sunny stivala

Once again thanks for the compliment. Now for something new. This is out of topic on here, it is because it concerns “Kvyat back to F1 at FERRARI” page, and that page is to far back now for people to re-visit. And it might be of interest to you and others to read. The “Kvyat/FERRARI” news has caused some hot discussions in the Italian F1 websites some of which are as hot-headed if not more than the tifosi, but with some being among the top notch sites as regards the technical as well as the political side of F1 matters.… Read more »

JakobusVdL

That makes sense, and gives a hint about the direction Ferrari are taking with their car development.
However I expect RBR’s Horner to be as outraged by this move as he was about the Budkowski to Renault move.

sunny stivala

The 2017 Mercedes WO8 and the red bull RB13 had similar “high mounting point top arm” front suspension design and also similar front nose design. The FERRARI 2017 SF70H followed a totally different front suspension mounting point and nose design. All three were the best in the field in that followed front end philosophy, with their respective drivers at the wheel. The most consistent performer of the three in on track performance as regards their front end design philosophy seems to have been the SF70H. But one thing that the three teams cannot tell was, how good, better or worse,… Read more »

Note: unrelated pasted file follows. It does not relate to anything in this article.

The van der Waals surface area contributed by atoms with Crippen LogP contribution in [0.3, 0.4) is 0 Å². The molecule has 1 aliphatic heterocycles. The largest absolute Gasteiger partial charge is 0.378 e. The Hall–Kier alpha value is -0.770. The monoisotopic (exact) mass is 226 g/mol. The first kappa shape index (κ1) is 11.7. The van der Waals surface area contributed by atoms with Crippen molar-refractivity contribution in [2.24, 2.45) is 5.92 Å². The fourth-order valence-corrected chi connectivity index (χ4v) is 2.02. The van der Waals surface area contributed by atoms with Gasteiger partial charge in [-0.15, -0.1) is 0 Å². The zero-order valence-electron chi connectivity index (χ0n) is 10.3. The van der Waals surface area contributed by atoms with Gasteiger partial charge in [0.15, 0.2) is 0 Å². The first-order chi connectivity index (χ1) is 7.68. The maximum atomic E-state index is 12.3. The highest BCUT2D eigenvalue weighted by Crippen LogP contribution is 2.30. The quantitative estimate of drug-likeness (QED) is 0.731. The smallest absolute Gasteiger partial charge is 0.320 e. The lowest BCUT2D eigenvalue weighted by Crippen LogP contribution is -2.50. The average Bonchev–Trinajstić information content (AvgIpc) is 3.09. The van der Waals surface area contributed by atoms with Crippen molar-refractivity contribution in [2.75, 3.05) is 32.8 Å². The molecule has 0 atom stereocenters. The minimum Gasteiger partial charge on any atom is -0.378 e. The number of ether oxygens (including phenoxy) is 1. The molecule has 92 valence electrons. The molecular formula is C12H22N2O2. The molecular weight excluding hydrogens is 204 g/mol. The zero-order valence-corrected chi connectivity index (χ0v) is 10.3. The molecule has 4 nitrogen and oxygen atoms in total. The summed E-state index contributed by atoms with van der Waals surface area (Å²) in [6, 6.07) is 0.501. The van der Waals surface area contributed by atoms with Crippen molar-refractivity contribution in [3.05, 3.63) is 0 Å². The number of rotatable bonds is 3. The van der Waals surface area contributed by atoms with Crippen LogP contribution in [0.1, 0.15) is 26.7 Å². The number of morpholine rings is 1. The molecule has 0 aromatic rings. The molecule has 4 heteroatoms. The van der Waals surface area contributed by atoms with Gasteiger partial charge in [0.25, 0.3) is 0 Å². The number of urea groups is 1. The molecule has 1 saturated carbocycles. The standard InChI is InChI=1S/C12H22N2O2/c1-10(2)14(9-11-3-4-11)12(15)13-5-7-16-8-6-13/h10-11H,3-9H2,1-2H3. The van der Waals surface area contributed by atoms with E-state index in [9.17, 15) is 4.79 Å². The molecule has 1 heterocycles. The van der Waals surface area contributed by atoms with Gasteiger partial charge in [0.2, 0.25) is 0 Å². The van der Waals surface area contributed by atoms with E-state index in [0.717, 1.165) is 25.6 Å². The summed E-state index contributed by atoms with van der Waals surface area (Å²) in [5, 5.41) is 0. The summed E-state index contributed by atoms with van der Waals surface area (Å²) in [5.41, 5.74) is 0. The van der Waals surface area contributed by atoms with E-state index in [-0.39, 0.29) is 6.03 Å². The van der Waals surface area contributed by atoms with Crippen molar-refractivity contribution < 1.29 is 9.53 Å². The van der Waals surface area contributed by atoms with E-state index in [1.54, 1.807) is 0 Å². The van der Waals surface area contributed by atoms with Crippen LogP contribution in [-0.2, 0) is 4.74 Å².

JakobusVdL

I wonder of Kyvat comes with a few flash drives of RBR and STR data traces, so that Ferrari can get more than a subjective comparison to their car?

sunny stivala

Allan Prost was saying that when he ran his team the NA engines he was using were more expensive then the hybrids of today.

JakobusVdL

Prost would definitely know the details of the costs of individual units and how many a team goes through for both power unit types.

sunny stivala